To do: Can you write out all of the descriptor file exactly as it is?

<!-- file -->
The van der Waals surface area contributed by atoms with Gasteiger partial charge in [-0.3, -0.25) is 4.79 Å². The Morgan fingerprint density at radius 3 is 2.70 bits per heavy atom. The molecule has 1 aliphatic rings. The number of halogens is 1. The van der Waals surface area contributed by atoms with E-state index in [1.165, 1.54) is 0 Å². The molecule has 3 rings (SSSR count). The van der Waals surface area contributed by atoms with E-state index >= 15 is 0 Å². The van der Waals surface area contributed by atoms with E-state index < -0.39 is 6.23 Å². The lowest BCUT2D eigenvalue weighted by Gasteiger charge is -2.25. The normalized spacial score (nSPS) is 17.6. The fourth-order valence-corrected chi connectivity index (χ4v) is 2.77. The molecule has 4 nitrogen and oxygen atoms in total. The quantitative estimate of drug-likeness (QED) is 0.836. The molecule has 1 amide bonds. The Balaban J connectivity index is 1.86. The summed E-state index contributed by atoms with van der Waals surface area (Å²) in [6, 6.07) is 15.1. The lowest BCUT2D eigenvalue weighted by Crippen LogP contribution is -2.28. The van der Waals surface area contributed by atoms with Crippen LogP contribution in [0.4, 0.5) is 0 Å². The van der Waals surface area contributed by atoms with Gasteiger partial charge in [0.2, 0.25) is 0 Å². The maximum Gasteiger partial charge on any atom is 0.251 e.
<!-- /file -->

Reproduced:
The van der Waals surface area contributed by atoms with Gasteiger partial charge in [-0.3, -0.25) is 4.79 Å². The Morgan fingerprint density at radius 3 is 2.70 bits per heavy atom. The molecule has 1 aliphatic rings. The number of halogens is 1. The van der Waals surface area contributed by atoms with E-state index in [1.165, 1.54) is 0 Å². The molecule has 3 rings (SSSR count). The van der Waals surface area contributed by atoms with E-state index >= 15 is 0 Å². The van der Waals surface area contributed by atoms with E-state index < -0.39 is 6.23 Å². The lowest BCUT2D eigenvalue weighted by Gasteiger charge is -2.25. The normalized spacial score (nSPS) is 17.6. The fourth-order valence-corrected chi connectivity index (χ4v) is 2.77. The molecule has 4 nitrogen and oxygen atoms in total. The quantitative estimate of drug-likeness (QED) is 0.836. The molecule has 1 amide bonds. The Balaban J connectivity index is 1.86. The summed E-state index contributed by atoms with van der Waals surface area (Å²) in [6, 6.07) is 15.1. The lowest BCUT2D eigenvalue weighted by Crippen LogP contribution is -2.28. The van der Waals surface area contributed by atoms with Crippen LogP contribution in [0.4, 0.5) is 0 Å². The van der Waals surface area contributed by atoms with Gasteiger partial charge in [0.2, 0.25) is 0 Å². The maximum Gasteiger partial charge on any atom is 0.251 e.